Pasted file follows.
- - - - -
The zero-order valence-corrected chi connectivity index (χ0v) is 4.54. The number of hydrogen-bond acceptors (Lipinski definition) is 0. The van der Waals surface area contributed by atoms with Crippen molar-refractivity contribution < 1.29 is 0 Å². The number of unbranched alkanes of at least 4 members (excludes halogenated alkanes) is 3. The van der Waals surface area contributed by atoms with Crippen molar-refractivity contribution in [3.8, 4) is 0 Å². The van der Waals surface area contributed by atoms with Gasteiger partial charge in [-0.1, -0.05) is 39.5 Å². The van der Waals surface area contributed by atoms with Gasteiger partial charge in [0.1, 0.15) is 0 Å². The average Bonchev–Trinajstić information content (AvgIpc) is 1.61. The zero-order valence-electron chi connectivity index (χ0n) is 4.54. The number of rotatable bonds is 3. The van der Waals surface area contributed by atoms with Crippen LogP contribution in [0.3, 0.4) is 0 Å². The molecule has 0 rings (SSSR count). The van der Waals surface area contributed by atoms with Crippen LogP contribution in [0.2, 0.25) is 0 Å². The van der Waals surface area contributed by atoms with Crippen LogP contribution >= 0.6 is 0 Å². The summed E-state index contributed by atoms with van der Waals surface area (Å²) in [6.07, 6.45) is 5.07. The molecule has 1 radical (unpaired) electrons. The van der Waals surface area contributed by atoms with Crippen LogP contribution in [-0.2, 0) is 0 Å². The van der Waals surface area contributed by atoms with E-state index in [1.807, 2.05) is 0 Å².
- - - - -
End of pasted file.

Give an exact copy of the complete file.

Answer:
The zero-order valence-corrected chi connectivity index (χ0v) is 4.54. The number of hydrogen-bond acceptors (Lipinski definition) is 0. The van der Waals surface area contributed by atoms with Crippen molar-refractivity contribution < 1.29 is 0 Å². The number of unbranched alkanes of at least 4 members (excludes halogenated alkanes) is 3. The van der Waals surface area contributed by atoms with Crippen molar-refractivity contribution in [3.8, 4) is 0 Å². The van der Waals surface area contributed by atoms with Gasteiger partial charge in [-0.1, -0.05) is 39.5 Å². The van der Waals surface area contributed by atoms with Gasteiger partial charge in [0.1, 0.15) is 0 Å². The average Bonchev–Trinajstić information content (AvgIpc) is 1.61. The zero-order valence-electron chi connectivity index (χ0n) is 4.54. The number of rotatable bonds is 3. The van der Waals surface area contributed by atoms with Crippen LogP contribution in [0.3, 0.4) is 0 Å². The molecule has 0 rings (SSSR count). The van der Waals surface area contributed by atoms with Crippen LogP contribution in [0.2, 0.25) is 0 Å². The van der Waals surface area contributed by atoms with Crippen LogP contribution >= 0.6 is 0 Å². The summed E-state index contributed by atoms with van der Waals surface area (Å²) in [6.07, 6.45) is 5.07. The molecule has 1 radical (unpaired) electrons. The van der Waals surface area contributed by atoms with Crippen LogP contribution in [-0.2, 0) is 0 Å². The van der Waals surface area contributed by atoms with E-state index in [1.807, 2.05) is 0 Å².